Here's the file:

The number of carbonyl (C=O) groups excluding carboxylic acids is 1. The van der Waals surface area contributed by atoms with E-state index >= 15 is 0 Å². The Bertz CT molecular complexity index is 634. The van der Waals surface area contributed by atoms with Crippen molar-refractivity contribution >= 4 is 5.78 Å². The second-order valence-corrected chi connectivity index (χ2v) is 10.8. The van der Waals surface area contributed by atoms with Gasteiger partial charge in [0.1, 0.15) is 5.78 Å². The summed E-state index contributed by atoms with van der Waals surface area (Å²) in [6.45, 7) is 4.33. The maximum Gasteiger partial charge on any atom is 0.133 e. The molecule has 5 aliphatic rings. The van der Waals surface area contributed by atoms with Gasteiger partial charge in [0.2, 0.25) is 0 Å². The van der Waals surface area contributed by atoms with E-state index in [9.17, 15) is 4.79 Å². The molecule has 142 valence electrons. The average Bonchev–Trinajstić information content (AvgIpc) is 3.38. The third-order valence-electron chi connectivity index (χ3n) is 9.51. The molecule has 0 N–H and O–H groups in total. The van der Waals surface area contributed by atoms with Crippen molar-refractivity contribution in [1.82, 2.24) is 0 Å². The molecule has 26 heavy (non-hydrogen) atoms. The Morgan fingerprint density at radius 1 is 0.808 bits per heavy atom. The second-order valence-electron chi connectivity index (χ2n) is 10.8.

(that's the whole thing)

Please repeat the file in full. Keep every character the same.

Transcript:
The number of carbonyl (C=O) groups excluding carboxylic acids is 1. The van der Waals surface area contributed by atoms with E-state index >= 15 is 0 Å². The Bertz CT molecular complexity index is 634. The van der Waals surface area contributed by atoms with Crippen molar-refractivity contribution >= 4 is 5.78 Å². The second-order valence-corrected chi connectivity index (χ2v) is 10.8. The van der Waals surface area contributed by atoms with Gasteiger partial charge in [0.1, 0.15) is 5.78 Å². The summed E-state index contributed by atoms with van der Waals surface area (Å²) in [6.45, 7) is 4.33. The maximum Gasteiger partial charge on any atom is 0.133 e. The molecule has 5 aliphatic rings. The van der Waals surface area contributed by atoms with Gasteiger partial charge in [0.2, 0.25) is 0 Å². The van der Waals surface area contributed by atoms with E-state index in [9.17, 15) is 4.79 Å². The molecule has 142 valence electrons. The average Bonchev–Trinajstić information content (AvgIpc) is 3.38. The third-order valence-electron chi connectivity index (χ3n) is 9.51. The molecule has 0 N–H and O–H groups in total. The van der Waals surface area contributed by atoms with Crippen molar-refractivity contribution in [1.82, 2.24) is 0 Å². The molecule has 26 heavy (non-hydrogen) atoms. The Morgan fingerprint density at radius 1 is 0.808 bits per heavy atom. The second-order valence-electron chi connectivity index (χ2n) is 10.8.